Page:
Controversy seems to be relentlessly dogging the Bollywood magnum opus Padmaavat. It was released on January 25, after a titanic struggle against a two month-long politically-backed campaign marked by violence, persistent calls for a ban, threats and intimidation of the most horrific kind. But release has not brought its maker, Sanjay Leela Bhansali, relief from controversies. Old controversies have been replaced by new ones, notes P.K.Balachandran in Daily Mirror.
While the pre-release issues were raised by right wing, traditionalist, casteist and reactionary Hindutva forces, the new ones are being raised by leftist, liberal and secular elements concerned about the survival of fundamental and universally recognized human rights and the philosophy which underlies today’s multi-ethnic and multi-religious nations.
The pre-release controversy was over the alleged distortion of Rajput community culture, history and the role of the main protagonist, Rani Padmavati.
Karni Sena, a little known Rajput caste organization in Rajasthan (the locale of the story on which the film is based) sparked off a violent protest against the portrayals. It said that Rani Padmavati could not be shown romancing with a Muslim ruler Allauddin Khilji or dancing in public view exposing her midriff. Rajput groups across North India went on a rampage demanding, not just cuts, but a total ban of the film.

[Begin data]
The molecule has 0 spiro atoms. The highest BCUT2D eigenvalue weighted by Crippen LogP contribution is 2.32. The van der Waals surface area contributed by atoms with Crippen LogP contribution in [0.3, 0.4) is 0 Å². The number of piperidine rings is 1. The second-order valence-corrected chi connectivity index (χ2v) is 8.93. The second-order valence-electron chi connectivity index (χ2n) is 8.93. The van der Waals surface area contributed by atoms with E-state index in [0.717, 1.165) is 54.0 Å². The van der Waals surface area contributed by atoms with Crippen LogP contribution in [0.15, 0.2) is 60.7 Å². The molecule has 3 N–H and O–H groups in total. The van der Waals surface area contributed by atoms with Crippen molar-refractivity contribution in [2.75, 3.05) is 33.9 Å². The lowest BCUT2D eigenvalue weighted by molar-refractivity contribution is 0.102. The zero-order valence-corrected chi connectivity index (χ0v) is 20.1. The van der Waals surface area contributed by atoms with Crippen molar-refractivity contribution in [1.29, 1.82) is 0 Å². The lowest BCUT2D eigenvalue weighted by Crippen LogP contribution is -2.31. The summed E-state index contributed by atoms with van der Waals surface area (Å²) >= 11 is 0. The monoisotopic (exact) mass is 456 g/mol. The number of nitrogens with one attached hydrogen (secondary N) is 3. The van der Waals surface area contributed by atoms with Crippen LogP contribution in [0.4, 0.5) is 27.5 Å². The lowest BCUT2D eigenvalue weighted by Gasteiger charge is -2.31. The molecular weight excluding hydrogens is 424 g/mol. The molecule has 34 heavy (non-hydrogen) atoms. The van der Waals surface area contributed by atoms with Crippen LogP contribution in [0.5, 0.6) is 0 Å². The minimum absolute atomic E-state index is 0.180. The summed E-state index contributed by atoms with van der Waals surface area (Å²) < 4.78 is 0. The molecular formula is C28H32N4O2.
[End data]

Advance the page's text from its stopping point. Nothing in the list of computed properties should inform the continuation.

The post-release controversies are, however, of a different kind. Liberals and secular intellectuals have begun voicing concern over the kind of culture and value system the film seems to glorify and promote through its powerful visual appeal.
They feel that the content of the film is tailored to the propaganda requirement of the Hindutva (extremist Hindu) forces which have gained prominence and power in North India under Prime Minister Narendra Modi. Demanding an exclusive Hinduistic India, these forces demand the subjugation of the minorities. They also glorify the Hindu past often irrationally as in the film Padmaavat.
From the inaccurate and ugly portrayal of the Muslim king Allauddin Khilji to the glorification of a banned custom Jauhar (the self-immolation of women who fear social dishonor after rape or widowhood), the film caters to the ideology of the Right Wing, traditionalist and anti-Muslim Hindutva lobby.
Writing in the website First Post, Anna Vetticaud says that while the Hindu Raja Ratan Singh (husband of Padmavati) is portrayed as pristine with his face cleansed by an Emami or Vaseline face wash, the Muslim king Alauddin Khilji is a perennially dirty-faced devil, his face forever smeared with what appears to be blood and mud even when he is not in battle. “Alauddin’s hair is wild, his walk almost bear-like, his eyes at all times either narrowed to slits or widened to convey his menacing intent, while Ratan Singh looks angelic.”